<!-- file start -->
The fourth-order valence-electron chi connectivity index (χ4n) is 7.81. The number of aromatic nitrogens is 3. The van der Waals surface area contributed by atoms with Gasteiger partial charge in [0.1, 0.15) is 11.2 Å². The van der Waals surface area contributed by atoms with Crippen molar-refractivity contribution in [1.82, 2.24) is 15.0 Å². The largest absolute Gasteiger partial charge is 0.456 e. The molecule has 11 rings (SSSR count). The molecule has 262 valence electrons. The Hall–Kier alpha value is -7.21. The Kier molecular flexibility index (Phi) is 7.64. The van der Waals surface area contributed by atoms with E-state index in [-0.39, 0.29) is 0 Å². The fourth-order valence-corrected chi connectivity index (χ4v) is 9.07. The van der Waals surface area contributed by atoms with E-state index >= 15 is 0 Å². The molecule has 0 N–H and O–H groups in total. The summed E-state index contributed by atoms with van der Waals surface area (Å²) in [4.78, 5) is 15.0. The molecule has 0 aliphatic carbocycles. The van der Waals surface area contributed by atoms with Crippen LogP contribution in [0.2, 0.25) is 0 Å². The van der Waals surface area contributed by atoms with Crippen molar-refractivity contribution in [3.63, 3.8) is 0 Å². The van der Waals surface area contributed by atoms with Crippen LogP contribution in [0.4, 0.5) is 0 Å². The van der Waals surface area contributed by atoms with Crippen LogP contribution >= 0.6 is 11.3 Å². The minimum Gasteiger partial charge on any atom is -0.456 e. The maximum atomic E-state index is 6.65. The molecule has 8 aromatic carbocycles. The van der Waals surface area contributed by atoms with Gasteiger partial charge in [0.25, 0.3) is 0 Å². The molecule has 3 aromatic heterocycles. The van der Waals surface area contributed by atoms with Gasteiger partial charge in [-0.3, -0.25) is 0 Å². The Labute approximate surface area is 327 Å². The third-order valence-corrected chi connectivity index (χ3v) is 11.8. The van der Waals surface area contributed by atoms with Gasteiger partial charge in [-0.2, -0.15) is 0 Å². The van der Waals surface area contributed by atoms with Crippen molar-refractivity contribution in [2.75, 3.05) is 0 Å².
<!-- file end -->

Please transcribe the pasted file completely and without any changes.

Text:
The fourth-order valence-electron chi connectivity index (χ4n) is 7.81. The number of aromatic nitrogens is 3. The van der Waals surface area contributed by atoms with Gasteiger partial charge in [0.1, 0.15) is 11.2 Å². The van der Waals surface area contributed by atoms with Crippen molar-refractivity contribution in [1.82, 2.24) is 15.0 Å². The largest absolute Gasteiger partial charge is 0.456 e. The molecule has 11 rings (SSSR count). The molecule has 262 valence electrons. The Hall–Kier alpha value is -7.21. The Kier molecular flexibility index (Phi) is 7.64. The van der Waals surface area contributed by atoms with E-state index in [-0.39, 0.29) is 0 Å². The fourth-order valence-corrected chi connectivity index (χ4v) is 9.07. The van der Waals surface area contributed by atoms with E-state index >= 15 is 0 Å². The molecule has 0 N–H and O–H groups in total. The summed E-state index contributed by atoms with van der Waals surface area (Å²) in [4.78, 5) is 15.0. The molecule has 0 aliphatic carbocycles. The van der Waals surface area contributed by atoms with Crippen LogP contribution in [0.2, 0.25) is 0 Å². The van der Waals surface area contributed by atoms with Crippen molar-refractivity contribution in [3.63, 3.8) is 0 Å². The van der Waals surface area contributed by atoms with Crippen LogP contribution in [0.4, 0.5) is 0 Å². The van der Waals surface area contributed by atoms with Crippen LogP contribution >= 0.6 is 11.3 Å². The minimum Gasteiger partial charge on any atom is -0.456 e. The maximum atomic E-state index is 6.65. The molecule has 8 aromatic carbocycles. The van der Waals surface area contributed by atoms with Gasteiger partial charge in [0.25, 0.3) is 0 Å². The molecule has 3 aromatic heterocycles. The van der Waals surface area contributed by atoms with Gasteiger partial charge in [-0.3, -0.25) is 0 Å². The Labute approximate surface area is 327 Å². The third-order valence-corrected chi connectivity index (χ3v) is 11.8. The van der Waals surface area contributed by atoms with Gasteiger partial charge in [-0.2, -0.15) is 0 Å². The van der Waals surface area contributed by atoms with Crippen molar-refractivity contribution in [2.75, 3.05) is 0 Å².